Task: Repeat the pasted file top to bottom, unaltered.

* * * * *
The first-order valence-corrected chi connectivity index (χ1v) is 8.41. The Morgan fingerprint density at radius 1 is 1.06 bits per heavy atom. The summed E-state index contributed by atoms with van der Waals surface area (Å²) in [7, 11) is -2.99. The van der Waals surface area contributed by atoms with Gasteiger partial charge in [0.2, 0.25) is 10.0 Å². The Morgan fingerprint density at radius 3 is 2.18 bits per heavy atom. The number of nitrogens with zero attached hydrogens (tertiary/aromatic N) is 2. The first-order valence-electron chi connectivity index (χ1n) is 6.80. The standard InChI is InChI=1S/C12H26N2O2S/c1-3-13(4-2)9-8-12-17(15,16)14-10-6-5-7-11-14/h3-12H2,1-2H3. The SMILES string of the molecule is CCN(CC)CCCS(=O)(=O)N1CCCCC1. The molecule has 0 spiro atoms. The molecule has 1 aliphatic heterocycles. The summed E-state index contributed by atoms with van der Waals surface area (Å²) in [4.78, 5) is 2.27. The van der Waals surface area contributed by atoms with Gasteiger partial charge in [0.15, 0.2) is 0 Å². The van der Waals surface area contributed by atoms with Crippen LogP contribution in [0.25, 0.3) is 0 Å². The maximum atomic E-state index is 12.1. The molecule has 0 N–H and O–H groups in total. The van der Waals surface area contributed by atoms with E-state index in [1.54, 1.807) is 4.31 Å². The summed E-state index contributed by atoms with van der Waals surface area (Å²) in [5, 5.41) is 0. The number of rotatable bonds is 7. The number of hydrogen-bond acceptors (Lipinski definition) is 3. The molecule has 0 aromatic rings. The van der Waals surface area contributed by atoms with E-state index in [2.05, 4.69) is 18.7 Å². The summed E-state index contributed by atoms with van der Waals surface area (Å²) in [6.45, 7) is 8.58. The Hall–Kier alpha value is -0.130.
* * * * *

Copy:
The first-order valence-corrected chi connectivity index (χ1v) is 8.41. The Morgan fingerprint density at radius 1 is 1.06 bits per heavy atom. The summed E-state index contributed by atoms with van der Waals surface area (Å²) in [7, 11) is -2.99. The van der Waals surface area contributed by atoms with Gasteiger partial charge in [0.2, 0.25) is 10.0 Å². The Morgan fingerprint density at radius 3 is 2.18 bits per heavy atom. The number of nitrogens with zero attached hydrogens (tertiary/aromatic N) is 2. The first-order valence-electron chi connectivity index (χ1n) is 6.80. The standard InChI is InChI=1S/C12H26N2O2S/c1-3-13(4-2)9-8-12-17(15,16)14-10-6-5-7-11-14/h3-12H2,1-2H3. The SMILES string of the molecule is CCN(CC)CCCS(=O)(=O)N1CCCCC1. The molecule has 0 spiro atoms. The molecule has 1 aliphatic heterocycles. The summed E-state index contributed by atoms with van der Waals surface area (Å²) in [4.78, 5) is 2.27. The van der Waals surface area contributed by atoms with Gasteiger partial charge in [0.15, 0.2) is 0 Å². The van der Waals surface area contributed by atoms with Crippen LogP contribution in [0.25, 0.3) is 0 Å². The maximum atomic E-state index is 12.1. The molecule has 0 N–H and O–H groups in total. The van der Waals surface area contributed by atoms with E-state index in [1.54, 1.807) is 4.31 Å². The summed E-state index contributed by atoms with van der Waals surface area (Å²) in [5, 5.41) is 0. The number of rotatable bonds is 7. The number of hydrogen-bond acceptors (Lipinski definition) is 3. The molecule has 0 aromatic rings. The van der Waals surface area contributed by atoms with E-state index in [2.05, 4.69) is 18.7 Å². The summed E-state index contributed by atoms with van der Waals surface area (Å²) in [6.45, 7) is 8.58. The Hall–Kier alpha value is -0.130.